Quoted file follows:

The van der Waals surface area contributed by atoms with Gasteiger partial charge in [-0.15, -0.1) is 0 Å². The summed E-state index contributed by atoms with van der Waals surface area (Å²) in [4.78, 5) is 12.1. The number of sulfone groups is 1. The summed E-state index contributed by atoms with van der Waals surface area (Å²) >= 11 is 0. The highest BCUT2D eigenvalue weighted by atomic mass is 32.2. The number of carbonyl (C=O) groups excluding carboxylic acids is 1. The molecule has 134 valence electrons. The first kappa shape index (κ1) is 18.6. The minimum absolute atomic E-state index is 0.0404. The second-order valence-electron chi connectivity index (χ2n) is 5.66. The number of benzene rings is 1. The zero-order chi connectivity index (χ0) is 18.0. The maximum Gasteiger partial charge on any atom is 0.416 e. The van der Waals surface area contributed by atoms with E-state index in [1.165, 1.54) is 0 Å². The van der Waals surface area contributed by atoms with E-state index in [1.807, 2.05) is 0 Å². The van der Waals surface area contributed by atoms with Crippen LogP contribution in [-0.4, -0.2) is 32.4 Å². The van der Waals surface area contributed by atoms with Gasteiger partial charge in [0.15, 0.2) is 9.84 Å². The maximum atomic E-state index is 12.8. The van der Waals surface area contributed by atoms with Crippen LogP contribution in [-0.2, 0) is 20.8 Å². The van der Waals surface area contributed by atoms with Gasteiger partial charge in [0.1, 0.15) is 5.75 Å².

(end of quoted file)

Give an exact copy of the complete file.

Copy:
The van der Waals surface area contributed by atoms with Gasteiger partial charge in [-0.15, -0.1) is 0 Å². The summed E-state index contributed by atoms with van der Waals surface area (Å²) in [4.78, 5) is 12.1. The number of sulfone groups is 1. The summed E-state index contributed by atoms with van der Waals surface area (Å²) >= 11 is 0. The highest BCUT2D eigenvalue weighted by atomic mass is 32.2. The number of carbonyl (C=O) groups excluding carboxylic acids is 1. The molecule has 134 valence electrons. The first kappa shape index (κ1) is 18.6. The minimum absolute atomic E-state index is 0.0404. The second-order valence-electron chi connectivity index (χ2n) is 5.66. The number of benzene rings is 1. The zero-order chi connectivity index (χ0) is 18.0. The maximum Gasteiger partial charge on any atom is 0.416 e. The van der Waals surface area contributed by atoms with E-state index in [1.165, 1.54) is 0 Å². The van der Waals surface area contributed by atoms with E-state index in [1.807, 2.05) is 0 Å². The van der Waals surface area contributed by atoms with Crippen LogP contribution in [-0.4, -0.2) is 32.4 Å². The van der Waals surface area contributed by atoms with Gasteiger partial charge in [0.15, 0.2) is 9.84 Å². The maximum atomic E-state index is 12.8. The van der Waals surface area contributed by atoms with Crippen LogP contribution in [-0.2, 0) is 20.8 Å². The van der Waals surface area contributed by atoms with Gasteiger partial charge in [0.1, 0.15) is 5.75 Å².